Luckily, we don't have to wait a week for the conclusion! 4.5 stations:





Episode 15: By Inferno's Light
Stardate: 50485.2

"All that we have lost will be ours again." -Gul Dukat

Part two begins with another stunning revelation: The Cardassians, led by the ever deceptive Gul Dukat, have joined the Dominion. The Dominion fleet turns away from DS9 and Bajor, and heads for Cardassia. Federation, Klingon and Romulan vessels amass at the station, preparing for the coming battle. However, the Dominion has different plans. The Bashir changeling is about to execute a devious scheme that could mean the downfall of the Alpha Quadrant. Back at the camp, the escape of Worf, Bashir, Garak and Martok continues, only to be met by suspicious guards and close calls. Do I need to tell you what happens? Sure enough, they succeed and Garak returns to his beloved friend Ziyal (Melanie Smith, playing Dukat's daughter), who has stayed aboard DS9 despite her father's wishes. Andrew J. Robinson delivers another first rate performance as Garak. This is an important two-parter that sets up the epic events to come. Although the ending seems like a bit of a cop out, it is necessary for things to continue.

I love story arcs! Round up another 4.5 stations:





Episode 16: Doctor Bashir, I Presume
Stardate: Unknown

"I will make you immortal." -Dr. Zimmerman (Robert Picardo)

When Dr. Zimmerman, creator of the illustrious Emergency Medical Hologram (a main character on Voyager) wishes to use Dr. Bashir as the model for a new long-term holographic doctor, Bashir is immediately honored. When Zimmerman begins to pry into every aspect of his background (in an effort to create the most realistic facsimile), Bashir's parents come to the station to be interviewed, against Bashir's wishes. There is a "secret" in his past that could cost him his career if his parents are not careful. This may call into question the validity of his position as DS9's doctor and the morality of his parents. Storyline two consists of Rom's competition with Zimmerman for the beautiful Leeta, a Dabo girl at Quark's who is in love with the Ferengi but is tired of waiting for him to make a move. The storyline with Bashir is clearly superior and very powerful—I would have liked the whole episode to be devoted to this powerful meditation on the dangers and ramifications of genetics. The Rom/Leeta affair is great, but tends to muddle the episode's effect. Alexander Siddig (Bashir) gives a harrowing, desperate performance.

Everyman O'Brien is angry about how Bashir plays darts. He'll get over it. Yet again, a solid 4 stations:





Disc Five:

Episode 17: A Simple Investigation
Stardate: Unknown

"A woman in Quark's told me I have bedroom eyes." -Odo

When a mysterious, beautiful woman appears on DS9, Odo is immediately smitten. However, it becomes clear she is caught up in a situation beyond her control. It seems she is a member of the Orion Syndicate, a powerful interplanetary criminal organization. She wants out, but the Syndicate does not simply let members leave. Odo must juggle his personal feelings for the damsel in distress and his obligation as the station's security chief. As always, things are not exactly what they seem... It is nice to see Odo get some companionship, but this episode seems like another forced, clich?d situation. There are some rather nice twists, a fine performance from Rene, and the obligatory bittersweet ending, but overall, this is a lesser entry.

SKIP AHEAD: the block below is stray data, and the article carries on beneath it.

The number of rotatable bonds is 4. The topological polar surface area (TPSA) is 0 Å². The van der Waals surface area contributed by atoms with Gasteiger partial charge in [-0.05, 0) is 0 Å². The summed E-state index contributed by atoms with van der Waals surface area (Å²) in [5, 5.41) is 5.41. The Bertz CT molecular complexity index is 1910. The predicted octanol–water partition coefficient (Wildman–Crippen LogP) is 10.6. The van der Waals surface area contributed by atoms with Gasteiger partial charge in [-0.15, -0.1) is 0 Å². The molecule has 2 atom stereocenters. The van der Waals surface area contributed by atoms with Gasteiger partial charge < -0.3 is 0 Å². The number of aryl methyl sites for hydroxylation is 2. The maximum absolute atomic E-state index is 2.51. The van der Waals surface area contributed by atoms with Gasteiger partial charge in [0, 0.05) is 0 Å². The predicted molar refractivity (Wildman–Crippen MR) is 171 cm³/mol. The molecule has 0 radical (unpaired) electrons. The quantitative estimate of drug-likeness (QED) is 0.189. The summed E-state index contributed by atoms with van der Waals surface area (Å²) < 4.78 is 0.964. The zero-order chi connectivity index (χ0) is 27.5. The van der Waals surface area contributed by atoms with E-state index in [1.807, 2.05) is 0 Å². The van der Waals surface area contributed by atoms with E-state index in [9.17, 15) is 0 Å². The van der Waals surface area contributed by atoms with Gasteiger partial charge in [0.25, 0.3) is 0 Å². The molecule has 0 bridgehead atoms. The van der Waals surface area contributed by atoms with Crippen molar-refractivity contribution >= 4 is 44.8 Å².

That shape shifting ability seems to come in handy in certain situations. 2.5 stations:





Episode 18: Business As Usual
Stardate: Unknown

"The riskier the road, the greater the profit."-Gaila

As Quark faces financial ruin, his cousin Gaila comes to the rescue, offering Quark a place in the arms business—a line of work that has been very profitable for the bartender's cousin. Quark uses the holosuite to simulate the weapons he is selling to potential buyers, allowing sales to take place without a single weapon passing through DS9. Even though Quark's friends begin to alienate him for his questionable business practices, he is happy his many debts are finally being paid. However, when a new client looks to purchase a retrovirus that will kill millions of his enemies, Quark's conscience kicks in. The Ferengi must find a way to nullify the deal without getting himself killed at the hands of his strict employer. In another exploration of Ferengi business morality, Armin Shimerman shines. There are some genuinely chilling moments in this episode, including the cold, exacting speech delivered by Quark's cousin on the Promenade, making this episode a clear commentary on utilitarianism. Still, the script seems to be too padded with weapons demonstrations, and the story feels somewhat stretched.